This district risk assessment report summarises the results of the State Risk Project risk assessment workshops in the Great Southern Emergency Management (EM) district. It covers six priority hazards, as identified by the Great Southern District Emergency Management Committee (DEMC). The workshop series was conducted between May and July 2015.
The results for the six hazards assessed reveal that:
- 1% of the risks were assessed as extreme;- 18% of the risks were assessed as high;- 5% of the risks could cause catastrophic consequences.
- 1% of the risks were assessed as extreme;
- 18% of the risks were assessed as high;
- 5% of the risks could cause catastrophic consequences.
Damage to private and commercial buildings and contents from bushfire would be expected to lead to economic losses of more than $244 million (extreme risks). The marine transport emergency scenario of a cruise ship grounding and leaking oil into the King George Sound has the largest number of high risks (36%). In addition to the oil spill polluting the marine environment, managing the welfare of ~ 5000 foreign passengers and an oil spill in peak tourist season would be a significant issue.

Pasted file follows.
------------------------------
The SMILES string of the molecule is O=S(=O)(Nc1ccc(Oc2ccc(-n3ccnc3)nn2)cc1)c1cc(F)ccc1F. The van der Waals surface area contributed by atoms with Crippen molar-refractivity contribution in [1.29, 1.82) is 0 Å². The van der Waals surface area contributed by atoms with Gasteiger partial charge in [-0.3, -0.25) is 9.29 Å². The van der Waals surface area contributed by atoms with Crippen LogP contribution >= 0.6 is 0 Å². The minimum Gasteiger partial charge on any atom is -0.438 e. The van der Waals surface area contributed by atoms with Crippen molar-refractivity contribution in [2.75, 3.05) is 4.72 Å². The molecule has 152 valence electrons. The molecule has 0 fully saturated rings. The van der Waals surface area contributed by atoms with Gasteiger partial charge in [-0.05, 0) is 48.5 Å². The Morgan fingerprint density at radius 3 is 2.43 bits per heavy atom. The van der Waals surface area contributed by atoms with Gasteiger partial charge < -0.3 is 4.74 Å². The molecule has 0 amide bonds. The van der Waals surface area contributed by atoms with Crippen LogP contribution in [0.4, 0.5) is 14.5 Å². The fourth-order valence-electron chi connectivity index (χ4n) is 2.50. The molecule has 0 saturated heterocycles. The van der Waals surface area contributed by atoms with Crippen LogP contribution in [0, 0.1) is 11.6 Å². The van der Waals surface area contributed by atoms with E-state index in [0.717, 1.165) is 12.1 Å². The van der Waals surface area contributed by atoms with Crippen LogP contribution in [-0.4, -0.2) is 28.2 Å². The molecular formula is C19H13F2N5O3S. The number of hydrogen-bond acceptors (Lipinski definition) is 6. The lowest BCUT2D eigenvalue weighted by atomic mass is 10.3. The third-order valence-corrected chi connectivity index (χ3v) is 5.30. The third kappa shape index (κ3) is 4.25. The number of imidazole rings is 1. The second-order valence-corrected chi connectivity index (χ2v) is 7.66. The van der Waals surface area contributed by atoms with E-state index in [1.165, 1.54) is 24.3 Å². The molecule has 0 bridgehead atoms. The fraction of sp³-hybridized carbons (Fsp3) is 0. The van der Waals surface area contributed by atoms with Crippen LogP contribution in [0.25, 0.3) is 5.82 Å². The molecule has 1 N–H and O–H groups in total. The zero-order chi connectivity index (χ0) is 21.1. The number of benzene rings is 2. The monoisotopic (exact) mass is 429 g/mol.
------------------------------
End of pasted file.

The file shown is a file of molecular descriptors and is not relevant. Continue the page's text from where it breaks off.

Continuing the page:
The animal or plant pests or diseases scenario produced a significant number of high (22%) and medium (31%) risks. Mostly, these relate to significant economic loss, particularly in the agriculture and pastoral sectors. An event of this type would have national and international implications and the impacts would affect a broad spectrum of the agriculture industry for many years.
Natural hazards (bushfire, storm, flood) impact buildings and infrastructure primarily. In particular, damage to bridges, road and rail infrastructure and the disruption to major freight routes from flooding were highlighted as high risks. Extensive building damage may result in people moving away from the district permanently.
Each of the hazard scenarios chosen in the Great Southern were assessed as posing a risk to human life. Earthquake and marine transport emergency scenarios, in particular, could potentially cause more than eight deaths.
Full report downloadGreat Southern Emergency Management District Risk Assessment Report29 May 2017